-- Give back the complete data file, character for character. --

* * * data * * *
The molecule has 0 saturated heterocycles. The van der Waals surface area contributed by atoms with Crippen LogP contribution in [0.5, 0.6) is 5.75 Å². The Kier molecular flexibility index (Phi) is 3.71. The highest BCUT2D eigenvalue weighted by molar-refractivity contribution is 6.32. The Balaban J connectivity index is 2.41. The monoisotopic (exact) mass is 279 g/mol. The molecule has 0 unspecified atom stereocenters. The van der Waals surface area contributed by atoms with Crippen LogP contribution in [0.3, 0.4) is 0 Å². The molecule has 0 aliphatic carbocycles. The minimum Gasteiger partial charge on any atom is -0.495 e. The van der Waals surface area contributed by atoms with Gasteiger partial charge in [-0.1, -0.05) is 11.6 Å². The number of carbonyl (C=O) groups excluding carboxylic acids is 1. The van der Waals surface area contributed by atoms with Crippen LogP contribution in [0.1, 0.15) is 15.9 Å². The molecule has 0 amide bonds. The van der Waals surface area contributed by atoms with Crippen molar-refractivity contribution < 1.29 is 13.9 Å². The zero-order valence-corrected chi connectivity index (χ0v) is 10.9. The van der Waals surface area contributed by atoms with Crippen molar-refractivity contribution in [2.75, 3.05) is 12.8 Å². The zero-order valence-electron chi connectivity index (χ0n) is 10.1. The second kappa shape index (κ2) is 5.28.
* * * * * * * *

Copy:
The molecule has 0 saturated heterocycles. The van der Waals surface area contributed by atoms with Crippen LogP contribution in [0.5, 0.6) is 5.75 Å². The Kier molecular flexibility index (Phi) is 3.71. The highest BCUT2D eigenvalue weighted by molar-refractivity contribution is 6.32. The Balaban J connectivity index is 2.41. The monoisotopic (exact) mass is 279 g/mol. The molecule has 0 unspecified atom stereocenters. The van der Waals surface area contributed by atoms with Crippen LogP contribution in [0.3, 0.4) is 0 Å². The molecule has 0 aliphatic carbocycles. The minimum Gasteiger partial charge on any atom is -0.495 e. The van der Waals surface area contributed by atoms with Gasteiger partial charge in [-0.1, -0.05) is 11.6 Å². The number of carbonyl (C=O) groups excluding carboxylic acids is 1. The van der Waals surface area contributed by atoms with Crippen LogP contribution in [0.1, 0.15) is 15.9 Å². The molecule has 0 amide bonds. The van der Waals surface area contributed by atoms with Crippen molar-refractivity contribution < 1.29 is 13.9 Å². The zero-order valence-corrected chi connectivity index (χ0v) is 10.9. The van der Waals surface area contributed by atoms with Crippen molar-refractivity contribution in [2.75, 3.05) is 12.8 Å². The zero-order valence-electron chi connectivity index (χ0n) is 10.1. The second kappa shape index (κ2) is 5.28.